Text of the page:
He came. He saw. He inspired. He thrilled.
International Tennis Hall of Fame coach Nick Bollettieri charmed all who shared court time with him at a series of clinics last week at Vineyard Youth Tennis (VYT).
Executive director Scott Smith, who previously worked for Mr. Bollettieri at the famous Nick Bollettieri Tennis Academy in Bradenton, Florida, planned the maestro’s visit, which included on-court instruction time. The Martha’s Vineyard Regional High School (MVRHS) boys and girls tennis teams, the VYT Future Stars, and the VYT Tournament team all had a session with Mr. Bollettieri. The second day was reserved for adults.
“It couldn’t have gone better,” Mr. Smith told The Times. “The kids loved it, the parents loved it, and I couldn’t have been happier.”
Mr. Bollettieri was extremely impressed with the Vineyard Youth Tennis program. “Overall in the whole United States,” Mr. Bollettieri told The Times, “I’ll bet you can’t find a better program that gives children an opportunity to not only play tennis, but to develop their character and honesty and teamwork. In all the travels I do throughout the world, I have never seen an operation where everything is given free like this — the racquets, the clothes, everything.”
Tennis parent Scott DiBiaso agreed. “We’re very fortunate to have this program with this level of coaching and a winter facility,” he said. “Whether the children plan to pursue tennis or not, they have the mechanics for life.”
Mr. Bollettieri spent time with VYT benefactor Gerry Deblois of West Tisbury, who conceived and underwrote the free youth tennis program. “You don’t find many like him, believe me,” Mr. Bollettieri said. “If there were more people with money who did things like this, we’d have a better country. It would keep a lot of kids out of mischief. This gives them hope.”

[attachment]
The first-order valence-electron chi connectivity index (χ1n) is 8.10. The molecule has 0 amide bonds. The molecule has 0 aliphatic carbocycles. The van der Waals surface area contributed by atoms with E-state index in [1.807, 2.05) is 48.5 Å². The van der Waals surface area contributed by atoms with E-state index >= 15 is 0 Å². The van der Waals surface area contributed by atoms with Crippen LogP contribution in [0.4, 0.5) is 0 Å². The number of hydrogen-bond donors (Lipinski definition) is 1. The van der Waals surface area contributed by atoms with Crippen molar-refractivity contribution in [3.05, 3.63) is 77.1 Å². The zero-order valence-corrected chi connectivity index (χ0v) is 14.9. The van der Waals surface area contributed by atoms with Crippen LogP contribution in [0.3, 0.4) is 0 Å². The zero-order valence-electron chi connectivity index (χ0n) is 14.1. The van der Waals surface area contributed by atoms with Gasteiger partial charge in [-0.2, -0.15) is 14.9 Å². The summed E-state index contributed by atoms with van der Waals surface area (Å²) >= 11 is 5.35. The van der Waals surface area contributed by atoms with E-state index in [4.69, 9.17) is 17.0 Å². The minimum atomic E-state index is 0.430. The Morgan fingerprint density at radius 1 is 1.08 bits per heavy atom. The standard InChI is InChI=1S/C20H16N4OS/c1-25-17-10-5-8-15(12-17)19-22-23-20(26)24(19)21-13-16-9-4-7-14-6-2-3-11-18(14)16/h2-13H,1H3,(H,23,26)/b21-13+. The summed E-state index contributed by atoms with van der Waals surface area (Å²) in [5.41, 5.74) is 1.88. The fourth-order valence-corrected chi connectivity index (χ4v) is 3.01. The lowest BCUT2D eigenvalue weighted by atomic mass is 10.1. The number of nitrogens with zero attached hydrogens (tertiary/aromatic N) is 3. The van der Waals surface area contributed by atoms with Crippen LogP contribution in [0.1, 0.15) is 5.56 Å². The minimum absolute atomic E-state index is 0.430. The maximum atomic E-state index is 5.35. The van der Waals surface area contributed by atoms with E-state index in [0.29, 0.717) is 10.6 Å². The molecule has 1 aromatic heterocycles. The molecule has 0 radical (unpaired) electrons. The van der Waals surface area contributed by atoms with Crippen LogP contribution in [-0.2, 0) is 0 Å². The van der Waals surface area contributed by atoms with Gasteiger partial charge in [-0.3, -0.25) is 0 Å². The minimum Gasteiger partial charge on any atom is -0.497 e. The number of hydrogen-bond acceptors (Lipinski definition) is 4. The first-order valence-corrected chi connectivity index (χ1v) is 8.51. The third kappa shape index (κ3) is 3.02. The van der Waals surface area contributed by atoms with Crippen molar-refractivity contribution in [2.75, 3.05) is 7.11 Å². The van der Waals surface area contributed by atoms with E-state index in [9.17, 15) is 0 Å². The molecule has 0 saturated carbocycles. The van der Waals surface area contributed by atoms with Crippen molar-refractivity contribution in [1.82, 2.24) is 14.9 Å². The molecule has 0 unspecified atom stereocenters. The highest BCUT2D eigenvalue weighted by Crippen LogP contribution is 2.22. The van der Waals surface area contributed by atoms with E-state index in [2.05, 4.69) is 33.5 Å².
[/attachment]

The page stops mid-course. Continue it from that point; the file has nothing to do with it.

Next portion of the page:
Bollettieri affectionately calls his former student Scott Smith, “Scotty.” “He’s a special guy.” Mr. Bollettieri said, “Scott has devoted his life to this place.”
Mr. Bollettieri’s coaching style was upbeat and positive with zero tolerance for distraction. When some children were talking amongst themselves, Mr. Bollettieri turned quickly. “Hey! Quiet!” he said. “Let’s concentrate and play the game.”
He told the kids to have fun, yes, but that they must focus as well. “Do your talking with your racquet,” Mr. Bollettieri told the chatty group.
There was no shortage of solid advice for both tennis strategy and life lessons. Mr. Bollettieri told the MVRHS varsity teams that his best two tips in 60 years have been to get your racquet back early and run for every ball.
“You’d be surprised if you run for every single ball how many balls you’re going to get.” Bollettieri said, “Every ball has a purpose, everything in life has a purpose.”
Addressing one pre-teen girl, Mr. Bollettieri branched away from the tennis tips. He told the young lady she was going to have boys start calling and friends perhaps asking her to do things she shouldn’t do. “You tell them your character is not for sale,” he said.
Asked what he thought of the high school teams, the longtime coach of tennis champions said, “Overall, quite good.”
It was not all serious. Playfully commenting on a child’s overhead form, he asked, “Son, have you ever seen the statue of liberty?”
Mr. Bollettieri has eagle eyes and he was able to quickly diagnose small adjustments in each child’s form that instantly generated a better result. And he knew when to leave good enough alone.
Describing one girl’s style to the coaches, he said, “She’s playing ugly: don’t change it, that’s her style. Look where the ball is going!”
Asked what all the best players have in common, Mr. Bollettieri said, “They refuse to lose. They find a way to win.”
Mr. Bollettieri added that a win “is not just dictated by score, it is also dictated by effort.” This, he said, is a strong take-away lesson for today’s young players.
Scott Smith said Mr. Bollettieri wants to come back. The one disappointment, he said, was that he sold out of all his copies of his book Changing the Game. Mr. Bollettieri said he would mail back signed copies for those he missed.
“It was a quick trip,” Mr. Smith said. Hopefully next time we can keep him a little bit longer so he can see more kids and get more people involved. It couldn’t have been more successful.”
Young Jack Lionette provided this assessment of the visit: “It was good. I liked it. He’s coached Andre Agassi, the Williams sisters — it’s pretty crazy.”